MAR 25, 2024 1:50 PM PDT

Cooling Down the Concrete Jungle: Real-World Study on Cool Paint Coatings' Impact

How can paint be used to combat climate change? This is what a recent study published in Sustainable Cities and Society hopes to address as a team of researchers from Singapore investigated real-world applications regarding how cool paint coatings that reflect the Sun’s heat could be attributed to enabling people to feel up to 34.7 degrees Fahrenheit (1.5 degrees Celsius) cooler compared to traditional city pavement. This study holds the potential to produce more comfortable city environments, especially with summer heats becoming warmer every year.

For the study, the researchers covered roads, walls, and roofs of an industrialized area of western Singapore consisting of almost 130,000 square feet (12,000 square meters) containing several multi-storied buildings. Over a 24-hour period, the researchers discovered that afternoon temperatures within the coated environment were up to 35.6 degrees Fahrenheit (2 degrees Celsius) cooler compared to non-coated surroundings. Additionally, the team used the Universal Thermal Climate Index to measure temperature comfort levels for locals walking through the area, discovering these individuals experienced up to 34.7 degrees Fahrenheit (1.5 degrees Celsius) cooler because of the cool paint coatings.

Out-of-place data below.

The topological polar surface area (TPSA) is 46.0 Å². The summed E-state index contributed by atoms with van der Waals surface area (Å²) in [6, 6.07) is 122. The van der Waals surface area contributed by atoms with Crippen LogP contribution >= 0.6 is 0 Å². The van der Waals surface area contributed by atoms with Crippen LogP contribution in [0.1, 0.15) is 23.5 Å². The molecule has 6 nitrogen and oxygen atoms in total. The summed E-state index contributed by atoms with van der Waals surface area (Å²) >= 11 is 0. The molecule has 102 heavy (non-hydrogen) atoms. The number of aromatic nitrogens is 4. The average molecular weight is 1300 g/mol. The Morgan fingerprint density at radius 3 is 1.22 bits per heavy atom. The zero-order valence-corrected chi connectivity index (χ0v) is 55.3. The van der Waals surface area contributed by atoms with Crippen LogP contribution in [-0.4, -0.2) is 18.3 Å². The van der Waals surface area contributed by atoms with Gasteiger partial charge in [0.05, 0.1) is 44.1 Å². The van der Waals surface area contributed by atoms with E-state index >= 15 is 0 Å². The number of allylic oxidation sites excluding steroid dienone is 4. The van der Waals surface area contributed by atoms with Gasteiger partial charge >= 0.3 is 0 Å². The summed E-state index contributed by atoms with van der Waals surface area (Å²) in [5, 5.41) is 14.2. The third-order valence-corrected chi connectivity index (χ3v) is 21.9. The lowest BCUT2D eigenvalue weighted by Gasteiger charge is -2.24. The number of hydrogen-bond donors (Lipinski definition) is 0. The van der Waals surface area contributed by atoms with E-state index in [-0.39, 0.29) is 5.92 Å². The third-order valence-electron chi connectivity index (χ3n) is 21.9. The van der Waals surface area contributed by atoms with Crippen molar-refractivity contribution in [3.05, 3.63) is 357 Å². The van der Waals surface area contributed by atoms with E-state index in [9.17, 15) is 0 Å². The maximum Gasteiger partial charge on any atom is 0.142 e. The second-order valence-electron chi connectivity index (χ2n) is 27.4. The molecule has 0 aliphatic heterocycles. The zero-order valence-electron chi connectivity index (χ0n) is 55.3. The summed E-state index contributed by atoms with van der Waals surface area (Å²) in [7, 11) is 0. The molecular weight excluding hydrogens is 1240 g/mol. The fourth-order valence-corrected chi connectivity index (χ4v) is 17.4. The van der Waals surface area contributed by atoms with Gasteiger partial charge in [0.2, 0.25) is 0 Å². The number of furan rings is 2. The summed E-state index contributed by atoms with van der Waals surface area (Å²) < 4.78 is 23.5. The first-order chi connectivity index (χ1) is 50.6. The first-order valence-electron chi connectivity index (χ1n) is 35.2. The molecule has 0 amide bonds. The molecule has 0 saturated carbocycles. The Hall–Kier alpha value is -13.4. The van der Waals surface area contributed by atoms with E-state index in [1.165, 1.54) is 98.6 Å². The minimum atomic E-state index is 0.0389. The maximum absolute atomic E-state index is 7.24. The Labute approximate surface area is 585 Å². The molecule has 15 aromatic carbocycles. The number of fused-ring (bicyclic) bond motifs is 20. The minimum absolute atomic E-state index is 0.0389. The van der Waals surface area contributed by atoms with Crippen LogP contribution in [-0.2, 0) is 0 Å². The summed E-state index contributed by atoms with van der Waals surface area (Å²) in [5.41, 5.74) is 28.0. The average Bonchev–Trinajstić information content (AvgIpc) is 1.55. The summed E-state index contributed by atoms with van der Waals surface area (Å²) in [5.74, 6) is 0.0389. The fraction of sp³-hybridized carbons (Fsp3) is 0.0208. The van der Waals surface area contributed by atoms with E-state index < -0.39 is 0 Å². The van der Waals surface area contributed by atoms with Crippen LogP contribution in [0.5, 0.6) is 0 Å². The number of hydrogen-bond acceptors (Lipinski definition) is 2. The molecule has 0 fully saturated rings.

Image of roads with the cool paint coatings applied in the western Singapore test site. (Credit: NTU Singapore)

Image of a roof being painted with the cool paint coatings in the western Singapore test site. (Credit: NTU Singapore)

“Findings from the study are not just relevant for cities in Singapore where it is hot all year round, but for other urban areas around the world too,” said Dr. Wan Man Pun, who is an associate professor in the Nanyang Technological University, Singapore (NTU Singapore) School of Mechanical & Aerospace Engineering and a co-author on the study. “With global warming, people will increasingly look for ways to stay cool. Our study validates how cool paint coatings can be a strategy to reduce the urban heat island effect in future.” 

While this study focused on the cool paint coatings over a 24-hour period, the team aspires to expand this research for longer time periods to ascertain the cool paint’s longevity.

How will cool paint coatings help alleviate increasing climate temperatures in the coming years and decades? Only time will tell, and this is why we science!

As always, keep doing science & keep looking up!

Sources: Sustainable Cities and Society, EurekAlert!, Nanyang Technological University

About the Author
Master's (MA/MS/Other)
Laurence Tognetti is a six-year USAF Veteran who earned both a BSc and MSc from the School of Earth and Space Exploration at Arizona State University. Laurence is extremely passionate about outer space and science communication, and is the author of "Outer Solar System Moons: Your Personal 3D Journey".
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